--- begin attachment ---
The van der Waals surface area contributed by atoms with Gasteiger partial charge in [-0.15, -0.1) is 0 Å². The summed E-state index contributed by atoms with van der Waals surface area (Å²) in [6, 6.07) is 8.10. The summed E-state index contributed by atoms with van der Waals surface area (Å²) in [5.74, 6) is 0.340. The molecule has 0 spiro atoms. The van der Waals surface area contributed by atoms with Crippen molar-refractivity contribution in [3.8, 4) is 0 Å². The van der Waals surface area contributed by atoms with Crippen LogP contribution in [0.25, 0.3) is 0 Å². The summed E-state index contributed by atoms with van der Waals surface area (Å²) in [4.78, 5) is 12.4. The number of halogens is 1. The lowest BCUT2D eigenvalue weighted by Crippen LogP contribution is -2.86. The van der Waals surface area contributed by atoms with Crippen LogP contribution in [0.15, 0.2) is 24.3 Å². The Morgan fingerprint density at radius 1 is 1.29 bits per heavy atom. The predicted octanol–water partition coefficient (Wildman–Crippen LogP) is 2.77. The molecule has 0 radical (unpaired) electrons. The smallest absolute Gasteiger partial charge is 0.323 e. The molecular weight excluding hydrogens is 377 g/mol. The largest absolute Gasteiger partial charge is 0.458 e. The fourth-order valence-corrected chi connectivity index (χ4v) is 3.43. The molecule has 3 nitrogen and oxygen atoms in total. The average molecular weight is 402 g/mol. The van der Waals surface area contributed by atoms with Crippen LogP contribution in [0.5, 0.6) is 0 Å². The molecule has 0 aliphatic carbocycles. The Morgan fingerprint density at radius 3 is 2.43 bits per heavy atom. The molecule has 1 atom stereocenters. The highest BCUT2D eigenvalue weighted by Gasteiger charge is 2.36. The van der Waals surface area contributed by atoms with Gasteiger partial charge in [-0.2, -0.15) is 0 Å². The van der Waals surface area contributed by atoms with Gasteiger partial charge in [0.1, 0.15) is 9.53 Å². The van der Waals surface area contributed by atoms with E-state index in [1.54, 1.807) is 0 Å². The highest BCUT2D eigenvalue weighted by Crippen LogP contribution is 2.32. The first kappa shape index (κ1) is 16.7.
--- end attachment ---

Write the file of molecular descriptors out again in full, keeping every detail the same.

The van der Waals surface area contributed by atoms with Gasteiger partial charge in [-0.15, -0.1) is 0 Å². The summed E-state index contributed by atoms with van der Waals surface area (Å²) in [6, 6.07) is 8.10. The summed E-state index contributed by atoms with van der Waals surface area (Å²) in [5.74, 6) is 0.340. The molecule has 0 spiro atoms. The van der Waals surface area contributed by atoms with Crippen molar-refractivity contribution in [3.8, 4) is 0 Å². The van der Waals surface area contributed by atoms with Crippen LogP contribution in [0.25, 0.3) is 0 Å². The summed E-state index contributed by atoms with van der Waals surface area (Å²) in [4.78, 5) is 12.4. The number of halogens is 1. The lowest BCUT2D eigenvalue weighted by Crippen LogP contribution is -2.86. The van der Waals surface area contributed by atoms with Crippen LogP contribution in [0.15, 0.2) is 24.3 Å². The Morgan fingerprint density at radius 1 is 1.29 bits per heavy atom. The predicted octanol–water partition coefficient (Wildman–Crippen LogP) is 2.77. The molecule has 0 radical (unpaired) electrons. The smallest absolute Gasteiger partial charge is 0.323 e. The molecular weight excluding hydrogens is 377 g/mol. The largest absolute Gasteiger partial charge is 0.458 e. The fourth-order valence-corrected chi connectivity index (χ4v) is 3.43. The molecule has 3 nitrogen and oxygen atoms in total. The average molecular weight is 402 g/mol. The van der Waals surface area contributed by atoms with Crippen LogP contribution in [0.5, 0.6) is 0 Å². The molecule has 0 aliphatic carbocycles. The Morgan fingerprint density at radius 3 is 2.43 bits per heavy atom. The molecule has 1 atom stereocenters. The highest BCUT2D eigenvalue weighted by Gasteiger charge is 2.36. The van der Waals surface area contributed by atoms with Gasteiger partial charge in [-0.2, -0.15) is 0 Å². The van der Waals surface area contributed by atoms with Gasteiger partial charge in [0.1, 0.15) is 9.53 Å². The van der Waals surface area contributed by atoms with E-state index in [1.54, 1.807) is 0 Å². The highest BCUT2D eigenvalue weighted by Crippen LogP contribution is 2.32. The first kappa shape index (κ1) is 16.7.